Dearborn Station

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The Dearborn Street Station, designed by Cyrus L.W. Eidlitz in 1883, was completed in May of 1885. It's a distinguished example of the Romanesque Revival style and a Chicago Landmark, listed on the National Register of Historic Places, and represents the only remaining nineteenth-century railroad station in the city. The three-story edifice is distinguished by its stunning exterior, featuring pink granite and red pressed brick walls crowned with several steeply-pitched roofs and a towering twelve-story clock tower. Despite being abandoned since 1976, the station occupied a vital position in the redeveloping Printers' Row neighborhood and was at risk of collapse until its current owners rescued it.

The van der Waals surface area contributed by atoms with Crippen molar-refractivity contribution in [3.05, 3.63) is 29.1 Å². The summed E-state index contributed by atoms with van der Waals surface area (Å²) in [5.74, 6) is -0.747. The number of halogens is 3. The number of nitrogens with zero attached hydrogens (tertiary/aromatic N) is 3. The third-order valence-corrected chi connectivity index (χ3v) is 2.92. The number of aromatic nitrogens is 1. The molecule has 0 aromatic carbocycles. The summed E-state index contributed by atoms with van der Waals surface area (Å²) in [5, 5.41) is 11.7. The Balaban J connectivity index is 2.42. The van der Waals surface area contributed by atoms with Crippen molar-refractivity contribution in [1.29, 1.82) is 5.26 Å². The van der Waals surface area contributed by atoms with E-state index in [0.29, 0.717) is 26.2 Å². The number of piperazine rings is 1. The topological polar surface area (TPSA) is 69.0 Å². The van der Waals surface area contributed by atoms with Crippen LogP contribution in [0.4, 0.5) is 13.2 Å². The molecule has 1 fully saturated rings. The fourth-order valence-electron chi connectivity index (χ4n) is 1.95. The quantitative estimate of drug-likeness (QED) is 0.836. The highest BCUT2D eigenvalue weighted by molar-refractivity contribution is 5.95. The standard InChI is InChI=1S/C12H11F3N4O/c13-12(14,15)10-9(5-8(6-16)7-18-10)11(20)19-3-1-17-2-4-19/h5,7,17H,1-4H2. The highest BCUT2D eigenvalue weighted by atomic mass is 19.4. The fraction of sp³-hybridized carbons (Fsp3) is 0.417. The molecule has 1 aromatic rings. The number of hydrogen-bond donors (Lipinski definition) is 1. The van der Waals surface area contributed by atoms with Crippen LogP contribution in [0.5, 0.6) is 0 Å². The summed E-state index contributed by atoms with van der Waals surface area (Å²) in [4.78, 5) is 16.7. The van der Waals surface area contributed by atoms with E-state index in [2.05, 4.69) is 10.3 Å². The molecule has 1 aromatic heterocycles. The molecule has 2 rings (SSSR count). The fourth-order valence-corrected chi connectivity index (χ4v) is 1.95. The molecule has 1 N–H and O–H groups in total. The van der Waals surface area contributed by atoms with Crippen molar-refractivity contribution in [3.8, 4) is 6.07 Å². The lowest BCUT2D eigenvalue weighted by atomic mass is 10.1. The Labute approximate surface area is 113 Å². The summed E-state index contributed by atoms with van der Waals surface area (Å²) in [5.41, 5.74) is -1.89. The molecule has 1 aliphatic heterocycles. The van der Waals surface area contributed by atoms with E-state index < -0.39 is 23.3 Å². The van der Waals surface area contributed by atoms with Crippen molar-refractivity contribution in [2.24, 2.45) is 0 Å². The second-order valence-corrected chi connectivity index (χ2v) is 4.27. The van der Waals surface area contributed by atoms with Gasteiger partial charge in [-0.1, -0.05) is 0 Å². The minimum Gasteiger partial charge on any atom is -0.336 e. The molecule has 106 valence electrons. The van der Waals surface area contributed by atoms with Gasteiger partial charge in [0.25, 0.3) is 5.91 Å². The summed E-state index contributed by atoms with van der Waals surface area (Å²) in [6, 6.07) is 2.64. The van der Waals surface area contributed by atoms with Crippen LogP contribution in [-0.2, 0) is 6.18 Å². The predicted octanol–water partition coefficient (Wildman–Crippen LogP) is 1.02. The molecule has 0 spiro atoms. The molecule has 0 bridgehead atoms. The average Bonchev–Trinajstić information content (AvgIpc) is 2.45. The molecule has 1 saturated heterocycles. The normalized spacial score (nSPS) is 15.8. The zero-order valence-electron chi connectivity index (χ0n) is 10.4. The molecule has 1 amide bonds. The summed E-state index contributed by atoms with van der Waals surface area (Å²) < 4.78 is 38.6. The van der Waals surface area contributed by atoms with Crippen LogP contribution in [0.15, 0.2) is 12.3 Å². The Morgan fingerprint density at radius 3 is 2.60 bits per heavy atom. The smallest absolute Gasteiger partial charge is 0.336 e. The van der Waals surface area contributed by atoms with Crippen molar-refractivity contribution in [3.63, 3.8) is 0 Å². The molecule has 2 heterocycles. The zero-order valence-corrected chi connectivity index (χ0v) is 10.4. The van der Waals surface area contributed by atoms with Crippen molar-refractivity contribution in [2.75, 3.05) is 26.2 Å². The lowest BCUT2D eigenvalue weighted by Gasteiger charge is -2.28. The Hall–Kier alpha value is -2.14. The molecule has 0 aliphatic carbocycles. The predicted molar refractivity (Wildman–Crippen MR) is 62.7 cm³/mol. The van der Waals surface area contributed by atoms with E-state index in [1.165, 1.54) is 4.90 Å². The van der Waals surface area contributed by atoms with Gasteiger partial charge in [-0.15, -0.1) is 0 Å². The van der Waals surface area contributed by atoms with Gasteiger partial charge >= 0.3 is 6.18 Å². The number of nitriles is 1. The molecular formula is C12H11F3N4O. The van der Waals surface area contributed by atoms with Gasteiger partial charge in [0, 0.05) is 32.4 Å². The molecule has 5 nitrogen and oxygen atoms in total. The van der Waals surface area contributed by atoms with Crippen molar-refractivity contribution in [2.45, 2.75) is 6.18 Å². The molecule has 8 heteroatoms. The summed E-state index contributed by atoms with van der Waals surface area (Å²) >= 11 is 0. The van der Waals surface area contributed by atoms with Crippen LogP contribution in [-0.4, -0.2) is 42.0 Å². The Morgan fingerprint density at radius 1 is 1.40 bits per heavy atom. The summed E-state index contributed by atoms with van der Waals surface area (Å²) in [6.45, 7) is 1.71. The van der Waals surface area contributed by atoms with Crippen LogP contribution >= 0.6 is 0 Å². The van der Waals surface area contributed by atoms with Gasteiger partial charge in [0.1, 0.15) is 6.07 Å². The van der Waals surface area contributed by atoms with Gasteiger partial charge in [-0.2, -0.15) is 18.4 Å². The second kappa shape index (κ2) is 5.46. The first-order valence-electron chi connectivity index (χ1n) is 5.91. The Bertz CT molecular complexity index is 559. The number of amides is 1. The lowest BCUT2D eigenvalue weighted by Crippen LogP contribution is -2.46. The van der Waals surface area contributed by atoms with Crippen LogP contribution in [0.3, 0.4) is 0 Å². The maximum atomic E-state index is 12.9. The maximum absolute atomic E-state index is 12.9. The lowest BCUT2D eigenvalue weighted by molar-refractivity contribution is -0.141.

The challenge of this project was to restore and adaptively reuse the existing building while also constructing an additional 60,000 SF to create a mixed-use office and retail building with a total area of 130,000SF. HPZS was entrusted with the design, involving a range of tasks, including extensive exterior masonry and metal cleaning and repair, rehabilitation and restoration of significant spaces in the existing structure, and coordination of mechanical, plumbing, electrical, and fire protection systems for the entire project. HPZS' responsibilities also included roofing, window replacement, clock restoration, and the recreation of detailed millwork designs, such as entrances, windows, doors, and interior trim. HPZS was awarded the Excellence in Historic Preservation Award by the Chicago Bar Association for this preservation project.